What you need to know:
- Kenya has eradicated locusts two years after the ravenous insects were detected in the country.
- The pest damaged thousands of acres of plants, but that is now in the past.
It is more than a year since you took over the Kenyan office, how has been the experience?
Good, with both rewarding moments and challenges, which are normal in a busy and agriculture environment like Kenya. In particular, 2020 and 2021 have been challenging years for everyone. We were confronted by Covid-19 pandemic, two waves of desert locust invasion and the current drought situation affecting Asal counties. However, I want to applaud the leadership of the national and county governments for dedicated collaboration with FAO towards safeguarding vulnerable communities and their livelihoods.
What is the current situation of the desert locust invasion in the region?
I can confidently report that Kenya is free of desert locusts, thanks to the concerted efforts by the Kenyan government, communities, FAO and our resource partners. But I must add that the Horn of Africa is not yet be out of the woods.
There are immature swarms in Northern Somalia and parts of Ethiopia. FAO continues to support the countries in control activities. Nonetheless, the region needs to remain vigilant at all times since desert locust is a migratory pest heavily reliant on wind direction and speed.
How did Kenya manage to eliminate the locusts?
Management of desert locusts involved several stakeholders. The Kenyan government took lead in the campaign. Initially, the government organised desert locust control operation in six bases with FAO and other partners supporting them. These are Lodwar, Isiolo, Marsabit, Masinga, Wajir and Garissa basses. During the second wave, another base was established in Lamu.
To manage the menace, the government and FAO adopted a three stage approach, which was well-coordinated namely surveillance, actual control/treatment and livelihoods support.
Surveillance response to desert locust invasion depended on the quality of field data gathered and submitted to an established database. The three key components that were considered for successful survey, early warning and response included a network of regular surveillance scouts; rapid transmission of field data to decision makers and geo-referenced field data, which was fully managed and analysed within a Geographic Information System. Scouts used either a mobile-based app (eLocust3m) or satellite-based hand-held device (eLocust3g) for reporting.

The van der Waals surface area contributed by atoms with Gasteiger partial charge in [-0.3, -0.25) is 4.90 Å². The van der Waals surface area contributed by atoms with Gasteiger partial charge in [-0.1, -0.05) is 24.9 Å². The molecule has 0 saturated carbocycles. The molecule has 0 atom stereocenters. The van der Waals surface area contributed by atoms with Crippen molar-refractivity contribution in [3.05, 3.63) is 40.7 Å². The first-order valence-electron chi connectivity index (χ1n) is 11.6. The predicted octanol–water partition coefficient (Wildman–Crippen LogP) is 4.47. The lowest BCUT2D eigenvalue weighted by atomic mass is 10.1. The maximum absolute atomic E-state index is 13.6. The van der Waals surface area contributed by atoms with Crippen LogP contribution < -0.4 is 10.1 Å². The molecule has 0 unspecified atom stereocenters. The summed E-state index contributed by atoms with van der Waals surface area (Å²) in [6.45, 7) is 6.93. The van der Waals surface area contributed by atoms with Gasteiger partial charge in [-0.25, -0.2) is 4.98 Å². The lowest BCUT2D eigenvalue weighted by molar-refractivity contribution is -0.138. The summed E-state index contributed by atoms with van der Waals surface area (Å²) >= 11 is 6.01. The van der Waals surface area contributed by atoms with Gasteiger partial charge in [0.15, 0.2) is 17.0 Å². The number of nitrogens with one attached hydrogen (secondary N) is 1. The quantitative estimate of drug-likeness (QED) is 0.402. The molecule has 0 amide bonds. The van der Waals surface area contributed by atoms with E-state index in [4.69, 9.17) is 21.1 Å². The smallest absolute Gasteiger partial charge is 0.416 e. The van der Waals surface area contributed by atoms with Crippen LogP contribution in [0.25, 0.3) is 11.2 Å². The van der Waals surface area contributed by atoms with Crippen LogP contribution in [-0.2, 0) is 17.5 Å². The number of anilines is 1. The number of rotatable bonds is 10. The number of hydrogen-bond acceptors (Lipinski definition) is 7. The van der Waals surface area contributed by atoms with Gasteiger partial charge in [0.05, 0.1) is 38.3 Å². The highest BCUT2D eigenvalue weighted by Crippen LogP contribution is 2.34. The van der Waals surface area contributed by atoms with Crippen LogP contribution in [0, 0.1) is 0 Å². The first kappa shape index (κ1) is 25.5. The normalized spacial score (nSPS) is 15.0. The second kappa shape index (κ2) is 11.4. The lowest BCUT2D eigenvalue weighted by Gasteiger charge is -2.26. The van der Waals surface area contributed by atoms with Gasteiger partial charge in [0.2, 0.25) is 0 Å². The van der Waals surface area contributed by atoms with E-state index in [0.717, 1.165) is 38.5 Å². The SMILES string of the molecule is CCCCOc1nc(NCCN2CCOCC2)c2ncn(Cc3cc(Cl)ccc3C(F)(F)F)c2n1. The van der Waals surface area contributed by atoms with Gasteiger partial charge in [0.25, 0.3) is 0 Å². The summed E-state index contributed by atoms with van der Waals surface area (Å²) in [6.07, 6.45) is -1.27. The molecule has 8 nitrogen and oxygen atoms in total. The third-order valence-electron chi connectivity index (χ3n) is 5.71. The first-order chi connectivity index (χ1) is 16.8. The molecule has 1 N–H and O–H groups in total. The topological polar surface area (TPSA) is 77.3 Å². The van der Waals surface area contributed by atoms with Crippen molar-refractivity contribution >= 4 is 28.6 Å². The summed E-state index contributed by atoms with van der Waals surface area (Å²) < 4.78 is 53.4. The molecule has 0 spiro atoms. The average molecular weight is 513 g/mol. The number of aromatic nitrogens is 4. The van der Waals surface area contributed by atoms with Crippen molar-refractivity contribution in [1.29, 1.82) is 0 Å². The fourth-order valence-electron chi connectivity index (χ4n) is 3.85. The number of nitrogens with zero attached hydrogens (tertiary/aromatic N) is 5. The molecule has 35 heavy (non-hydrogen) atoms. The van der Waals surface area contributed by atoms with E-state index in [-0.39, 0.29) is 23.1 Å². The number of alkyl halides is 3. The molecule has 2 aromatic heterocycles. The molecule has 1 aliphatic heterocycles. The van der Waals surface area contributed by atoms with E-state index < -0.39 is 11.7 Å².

Actual control (treatment) activities were informed by accurate field data submitted by scouts and processed at the desert locust information command centre, followed by either aerial or ground response as determined by the technical experts.
Finally, we did an impact assessment from which we are carrying out livelihood protection and recovery activities in the affected counties. This we are also doing in collaboration with national and county governments.
Should Kenyan farmers be worried of the return of the insects now that they are still breeding in Ethiopia and Somalia?
The entire region needs to remain alert. Even as FAO, we cannot afford to lower our guard at this point. However, this does not mean that our farmers cannot go about their normal farming business. They should be encouraged to continue as long as the climatic conditions are favourable.
Desert locust invasion in 2020 caught the world unawares. Are we prepared for any other tragedy?
It is true that the 2019/2020 invasion found countries in the region ill-prepared to deal with the swarms. Many of the invaded countries had not witnessed invasion of such a magnitude for years. Kenya, for instance, was witnessing the upsurge after 70 years and this might have caused panic. It is a fact that the waves witnessed in Kenya could have given problems even to the most-experienced countries.
I am glad that this is behind us now and we have learnt our lessons as well. We have established a fully fledged desert locust information processing command centre at the Ministry of Agriculture’s plant protection department for real-time surveillance updates.
In addition, there is already a critical mass of hands-on experienced teams besides training and graduating 20 young desert locust professionals. The country has also acquired sufficient control equipment and can be called upon to manage any invasion.
Regionally, FAO through various regional desert locust commissions, has supported countries in recession areas to undertake regular surveillance and control any time desert locusts begin to group together. This approach has ensured that countries are free of invasion most of time. This shows that we are better prepared now than we were in December 2019.
Thousands of farming households were affected by the locust invasion, what measures have been put in place to ensure they recover?
Through collaboration with the national and county governments, we have supported several agro-pastoralists with assorted seeds and fertilisers. Some of the farmers have established successful kitchen gardens from which they get vegetables for domestic consumption and sell surplus. Pastoralists, on the other hand, were supplied with range cubes and assorted livestock drugs to support them for three months to survive dry seasons.
The rains have become erratic, the threat of pests like locusts and fall armyworm still loom large and dry conditions are now common, what is your advice to farmers?
Factors challenging food production are directly or indirectly related to climate change. It is important that farmers relook and adjust their approaches in the ever-changing farming climate. One such approach is adoption of climate-smart agriculture. I am happy to state that both the national and county governments have embraced and are equally promoting such like approaches.